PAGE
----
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Clinical Hub,Patient Education,Health and Nutrition Facts For You,Cardiology, Cardiovascular Surgery

Event Monitoring (5489)

Event Monitoring (5489) - Clinical Hub, Patient Education, Health and Nutrition Facts For You, Cardiology, Cardiovascular Surgery

5489



Event Monitoring


Your health care provider has ordered an
Event Monitor. We will show you how to
use the monitor today and the instructions
below will guide you in the successful use of
the Monitor.

What is an Event Monitor?
An Event Monitor is a tool used to record
the electrical activity of the heart. This
activity is sometimes referred to as heart
rhythm. This monitor will record the heart
rhythm when you have unusual symptoms or
an “event.” The monitor is worn for up to
30 days. It should also be worn at all times
day and night.

Why is an Event Monitor Used?
If you’ve been having symptoms that come
and go, such as palpitations, feeling dizzy,
or fainting spells, your health care provider
may want to find out what is causing this.
This device will tell your doctor if your
symptoms are caused by a heart rhythm that is
not normal or by an arrhythmia.

An arrhythmia is a change in either the
speed or pattern of your heartbeat. During
an arrhythmia, your heart may beat too fast,
too slow, or without a pattern. The Event
Monitor will record and then analyze this
information.

Types of Event Monitors
There are three basic types of Event
Monitors. Your health care provider will
decide which type is best for you. The
Monitor must be kept dry at all times.
Getting the unit wet will damage it beyond
repair.

ξ Memory-Loop Monitor
This may also be called a pre-event
recorder. It has a memory loop that
allows the device to “remember”
what happened for about 45 seconds
before and after an event.

The device is the size of a pager.
You can clip it to your belt or
waistband, or place it in a shirt
pocket. The Monitor is attached to
two small sticky patches, called
electrodes. These are placed on
different areas of your chest.

You should wear the Monitor at all
times. When you have symptoms,
you press a specific button to start
the device. It will record and store
about 45 seconds of heart rhythm
data before, during and after an
event.

You will then send the stored data
over the phone to Life Support
Systems at 1-800-659-8151 (see:
“Trans-Telephone Transmission”
section).

ξ Hand-held Monitor
This does not have a memory loop.
It cannot “remember” what happened
before it is turned on. It starts
recording your heart rhythm only

after the button is pressed. This type
of device is small, light, and pocket
size. No electrodes are needed.

You carry the recorder in a pocket or
purse. When you feel symptoms,
you hold the recorder against the
skin of your chest and turn the
device on by pressing a button. It
will record and store about 30
seconds of heart rhythm after the
event.

ξ Wireless Loop Monitor
This device works just like the
memory-loop monitor, except you
will not need to call Life Support to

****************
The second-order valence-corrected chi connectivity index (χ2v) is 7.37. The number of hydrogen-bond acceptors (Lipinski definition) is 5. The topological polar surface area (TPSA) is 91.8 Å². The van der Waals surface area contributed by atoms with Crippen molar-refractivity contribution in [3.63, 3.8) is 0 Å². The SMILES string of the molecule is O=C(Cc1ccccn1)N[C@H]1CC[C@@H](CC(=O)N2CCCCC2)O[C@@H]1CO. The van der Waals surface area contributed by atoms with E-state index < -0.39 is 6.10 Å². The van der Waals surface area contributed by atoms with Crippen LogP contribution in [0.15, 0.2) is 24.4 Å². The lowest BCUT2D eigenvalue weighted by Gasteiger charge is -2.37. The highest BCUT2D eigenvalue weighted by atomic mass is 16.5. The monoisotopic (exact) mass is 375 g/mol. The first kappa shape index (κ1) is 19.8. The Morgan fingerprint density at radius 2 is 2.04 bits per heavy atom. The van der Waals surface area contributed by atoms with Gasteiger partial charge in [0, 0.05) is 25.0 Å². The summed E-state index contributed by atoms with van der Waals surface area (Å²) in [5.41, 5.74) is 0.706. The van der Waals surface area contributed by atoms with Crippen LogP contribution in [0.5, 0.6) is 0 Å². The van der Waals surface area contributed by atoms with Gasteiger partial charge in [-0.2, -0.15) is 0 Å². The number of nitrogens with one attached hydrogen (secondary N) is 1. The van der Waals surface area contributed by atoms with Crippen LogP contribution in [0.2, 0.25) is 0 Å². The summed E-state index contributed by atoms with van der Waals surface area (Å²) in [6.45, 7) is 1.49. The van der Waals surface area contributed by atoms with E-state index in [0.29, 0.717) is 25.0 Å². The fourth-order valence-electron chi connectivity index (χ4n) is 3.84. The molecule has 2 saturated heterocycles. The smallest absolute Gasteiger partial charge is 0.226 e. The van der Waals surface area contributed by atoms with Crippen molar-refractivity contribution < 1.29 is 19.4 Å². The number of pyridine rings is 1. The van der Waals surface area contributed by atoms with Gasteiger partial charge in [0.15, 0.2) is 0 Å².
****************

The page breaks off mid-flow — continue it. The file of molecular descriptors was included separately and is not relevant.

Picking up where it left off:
send your recordings over the phone.
It will pick up a cellular phone signal
and send any recordings you have
made automatically when the signal
is strong enough.

It is still a good idea to call Life
Support Systems at 1-800-659-8151
from time to time to make sure they
are receiving any recordings you
have made.

Trans-Telephone Transmission
You will use the device for up to 30 days,
making recordings when symptoms occur.
Once you’ve stored an event, you will
transmit the ECG over the phone. Do not
use a cell phone to transmit data. The signal
is not strong enough to send clear data.
ECG readings should be transmitted to: Life
Support Systems at 1-800-659-8151.

You will call the Life Support receiving
center to send the data over the phone.
When you are told to do so, unplug the wires
from the monitor and press the “send”
button on the Monitor. Then place the
mouthpiece of the phone over the Monitor.
The stored ECG data are then sent to the
center. Do not hang up the phone until you
are told to do so by Life Support Systems.
This will ensure that the data has been
received before you hang up.

When you make a recording, call the
receiving center right away to transmit it. If
action is needed right away, Life Support
Systems will tell you what to do. The
device you are using is owned by Life
Support Systems. If the unit is damaged or
not returned, you may be charged for the
device.

Test Results
Once you return your Monitor to Life
Support, they will analyze the information
and provide a written report. This report is
sent to a UW Health Cardiologist who will
interpret and provide the results to your
health care provider. Your health care
provider will share the results and design a
treatment plan that is best for you. For
questions contact the Heart Station at
(608) 263-6609.






Your health care team may have given you this information as part of your care. If so, please use it and call if you
have any questions. If this information was not given to you as part of your care, please check with your doctor. This
is not medical advice. This is not to be used for diagnosis or treatment of any medical condition. Because each
person’s health needs are different, you should talk with your doctor or others on your health care team when using
this information. If you have an emergency, please call 911. Copyright © 6/2017. University of Wisconsin Hospitals
and Clinics Authority. All rights reserved. Produced by the Department of Nursing. HF#5489.